NICOLE COLOMBO: It’s the first time the convention has happened since COVID. In the past year and a half, people have just been so anxious to get together to celebrate this booming market. There are already tons of people arriving here. There’s a lot of buzz, a lot of excitement. People are really excited about celebrating all that has happened in this space in the past year and a half.
We’re thrilled. We have a lot to share. My team’s excited as well.
DG: There’s no doubt that collectibles experienced a big boom in 2020. What’s your theory for why that happened?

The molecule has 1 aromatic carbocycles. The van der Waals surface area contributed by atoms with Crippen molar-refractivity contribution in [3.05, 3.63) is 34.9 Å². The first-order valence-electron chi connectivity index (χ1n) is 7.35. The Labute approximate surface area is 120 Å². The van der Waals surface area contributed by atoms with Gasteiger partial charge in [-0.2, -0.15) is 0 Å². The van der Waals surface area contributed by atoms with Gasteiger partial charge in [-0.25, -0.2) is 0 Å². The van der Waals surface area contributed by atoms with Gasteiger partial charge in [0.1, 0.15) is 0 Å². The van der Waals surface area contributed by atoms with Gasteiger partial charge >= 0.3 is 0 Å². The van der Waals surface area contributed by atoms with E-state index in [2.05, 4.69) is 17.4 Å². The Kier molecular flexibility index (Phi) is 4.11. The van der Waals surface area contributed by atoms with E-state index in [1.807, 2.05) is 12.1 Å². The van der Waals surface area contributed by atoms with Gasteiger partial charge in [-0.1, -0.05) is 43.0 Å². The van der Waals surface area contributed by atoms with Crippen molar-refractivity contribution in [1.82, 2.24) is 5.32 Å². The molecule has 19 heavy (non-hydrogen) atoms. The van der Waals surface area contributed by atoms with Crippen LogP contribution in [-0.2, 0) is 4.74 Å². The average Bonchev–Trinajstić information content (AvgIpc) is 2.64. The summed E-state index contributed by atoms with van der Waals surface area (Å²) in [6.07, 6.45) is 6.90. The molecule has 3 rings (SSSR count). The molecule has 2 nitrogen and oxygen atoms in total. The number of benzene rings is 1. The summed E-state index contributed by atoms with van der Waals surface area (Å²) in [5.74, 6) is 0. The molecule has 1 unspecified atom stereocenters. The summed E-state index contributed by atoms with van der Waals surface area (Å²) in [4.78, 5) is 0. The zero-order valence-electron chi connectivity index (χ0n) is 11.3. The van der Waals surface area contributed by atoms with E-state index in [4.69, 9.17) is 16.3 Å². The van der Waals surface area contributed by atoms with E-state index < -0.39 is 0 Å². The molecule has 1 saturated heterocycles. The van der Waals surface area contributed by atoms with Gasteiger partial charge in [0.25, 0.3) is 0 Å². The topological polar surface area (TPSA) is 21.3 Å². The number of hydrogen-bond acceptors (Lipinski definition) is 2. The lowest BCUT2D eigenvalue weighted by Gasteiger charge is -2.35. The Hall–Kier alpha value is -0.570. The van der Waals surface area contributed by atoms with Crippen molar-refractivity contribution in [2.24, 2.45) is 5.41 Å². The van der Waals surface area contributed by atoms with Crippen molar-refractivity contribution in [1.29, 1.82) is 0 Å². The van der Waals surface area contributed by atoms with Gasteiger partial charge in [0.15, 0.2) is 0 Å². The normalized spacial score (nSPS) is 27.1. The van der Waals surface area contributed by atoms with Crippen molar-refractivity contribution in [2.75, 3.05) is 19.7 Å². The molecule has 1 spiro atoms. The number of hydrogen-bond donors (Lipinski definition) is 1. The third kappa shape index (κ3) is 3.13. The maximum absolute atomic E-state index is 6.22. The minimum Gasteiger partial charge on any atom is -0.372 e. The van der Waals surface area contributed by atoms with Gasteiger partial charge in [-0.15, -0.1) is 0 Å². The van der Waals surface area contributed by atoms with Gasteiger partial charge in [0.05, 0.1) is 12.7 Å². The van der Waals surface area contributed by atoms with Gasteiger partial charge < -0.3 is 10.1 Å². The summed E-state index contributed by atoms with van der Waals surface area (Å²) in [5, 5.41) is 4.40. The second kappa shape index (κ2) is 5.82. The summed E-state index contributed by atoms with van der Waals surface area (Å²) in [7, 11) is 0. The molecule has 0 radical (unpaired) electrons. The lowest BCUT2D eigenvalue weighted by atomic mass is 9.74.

NC: Actually, the business has been booming across the past five years. It’s been a really steady growth, particularly in trading cards and sports cards. However, you’re totally right that during the pandemic, we saw this crazy boom.
My theory is that some of it came from the fact that people were at home, cleaning out their garages, and looking for something nostalgic that made them happy. They were finding their old baseball card collections and getting back into it. That was one part of it.
Also, there were no sports on TV, so people started watching The Last Dance and things like that.
Cards became a way that people could participate in the sport. We saw all the payers who were featured in The Last Dance, their cards were starting to boom during that time. We know that had some correlation.